By Sukhram Ramkissoon
An 81-year-old citizen of Ukraine who seeks to gain permanent residence status in Canada and lives with his family and his daughter was recently granted judicial review by Federal Court to resubmit his application for a Temporary Resident Permit.
The man, who I will call Hector, was left in the care of his son in Ukraine who was diagnosed with alcoholism and mental health issues related to his addiction. Hector, who shared an apartment with his son, lived under stressful conditions, causing him to show signs of depression due to his son’s aggressive and abusive behavior.
In 2008, following his multiple unsuccessful attempts since 2004 to obtain a visitor visa to Canada, his daughter applied to sponsor him under the family class program and was found eligible as a sponsor. In November 2011, he was issued a multiple entry visitor visa which expired on May 24, 2013, and he traveled to Canada on Jan. 10, 2012, with an expressed dual intent.
Believing that his visa authorized him to remain in Canada until its expiration date of May 24, 2013, he applied for an extension of that visa in April 2013 and was informed by CIC that both his application for extension and sponsorship application were rejected in June 2013. His daughter then submitted an appeal with respect to the sponsorship application to the Immigration Appeal Division.
In August 2013, as he was not entitled to restoration of his status and due to his inadmissibility to Canada, he submitted a Temporary Resident Permit application, pending the outcome of his daughter’s appeal.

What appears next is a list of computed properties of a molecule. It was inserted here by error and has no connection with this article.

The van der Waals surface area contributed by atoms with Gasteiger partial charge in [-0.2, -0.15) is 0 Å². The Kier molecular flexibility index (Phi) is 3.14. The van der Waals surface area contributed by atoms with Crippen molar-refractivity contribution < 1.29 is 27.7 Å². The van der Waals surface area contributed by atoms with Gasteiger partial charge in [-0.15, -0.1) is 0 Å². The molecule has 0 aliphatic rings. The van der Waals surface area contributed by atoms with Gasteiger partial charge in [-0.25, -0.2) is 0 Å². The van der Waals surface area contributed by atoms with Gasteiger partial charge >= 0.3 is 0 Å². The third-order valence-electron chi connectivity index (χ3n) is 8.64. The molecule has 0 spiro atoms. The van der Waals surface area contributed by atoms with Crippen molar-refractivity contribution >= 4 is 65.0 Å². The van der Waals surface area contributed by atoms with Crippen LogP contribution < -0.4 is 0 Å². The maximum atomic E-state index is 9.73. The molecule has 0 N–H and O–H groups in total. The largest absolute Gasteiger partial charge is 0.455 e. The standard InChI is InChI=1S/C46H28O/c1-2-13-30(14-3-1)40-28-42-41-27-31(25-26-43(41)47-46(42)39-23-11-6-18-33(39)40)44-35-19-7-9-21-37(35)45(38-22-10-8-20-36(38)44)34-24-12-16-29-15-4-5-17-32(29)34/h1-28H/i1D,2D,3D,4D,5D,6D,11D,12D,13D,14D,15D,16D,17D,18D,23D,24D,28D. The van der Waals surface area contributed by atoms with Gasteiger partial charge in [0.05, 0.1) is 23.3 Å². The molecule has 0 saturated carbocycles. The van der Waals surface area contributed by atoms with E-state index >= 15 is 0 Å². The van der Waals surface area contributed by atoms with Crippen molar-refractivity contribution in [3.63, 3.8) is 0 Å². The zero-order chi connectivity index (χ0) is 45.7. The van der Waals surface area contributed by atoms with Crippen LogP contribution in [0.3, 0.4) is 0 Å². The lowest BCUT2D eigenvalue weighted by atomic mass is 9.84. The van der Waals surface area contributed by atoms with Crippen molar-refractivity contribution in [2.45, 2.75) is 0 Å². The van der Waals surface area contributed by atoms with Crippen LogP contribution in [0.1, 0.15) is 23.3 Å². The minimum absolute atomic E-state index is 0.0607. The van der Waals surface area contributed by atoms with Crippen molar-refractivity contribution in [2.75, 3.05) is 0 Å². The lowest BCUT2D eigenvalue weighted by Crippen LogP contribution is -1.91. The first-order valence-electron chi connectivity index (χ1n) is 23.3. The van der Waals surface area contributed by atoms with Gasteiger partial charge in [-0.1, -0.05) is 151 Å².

In support of his application, Hector provided submissions and evidence demonstrating that:
- a) He would suffer hardship were he to return to Ukraine;
b) He does not have any family, support, or access to social services in Ukraine;
c) He has established himself with his family in Canada, who provide for his needs;
d) The best interests of his grandchildren and great-grandchildren living in Canada favour allowing him to remain temporarily in Canada.
In February 2014, the officer rejected his application for a TRP and cited a number of reasons including that the applicant was issued a temporary visa on the premise he had dual intent and that he would return to Ukraine after his authorized stay. However, the officer had “little faith” the applicant would leave Canada if the appeal in his daughter’s sponsorship appeal was refused.
Hector then filed for judicial review in Federal Court. The judge in the written reasons stated, “This court has found that the purpose of TRPs is to soften the sometimes harsh consequences of the strict application of (the) IRPA which surfaces in cases where there may be “compelling reasons” to allow a foreign national to enter or remain in Canada despite inadmissibility or non-compliance with (the) IRPA”.
In conclusion, the judge ruled “the evidence, when read carefully and as a whole, demonstrates Hector’s establishment with his family and members of the community in Canada, the evidence of potential hardship faced upon return to Ukraine, as well as the best interests of his grandchildren and great-grandchildren, require further in-depth examination” and granted judicial review.
Sukhram Ramkissoon is a member of ICCRC and specializes in immigration matters at 3089 Bathurst St., Suite 219A, Toronto. Phone 416-789-5756.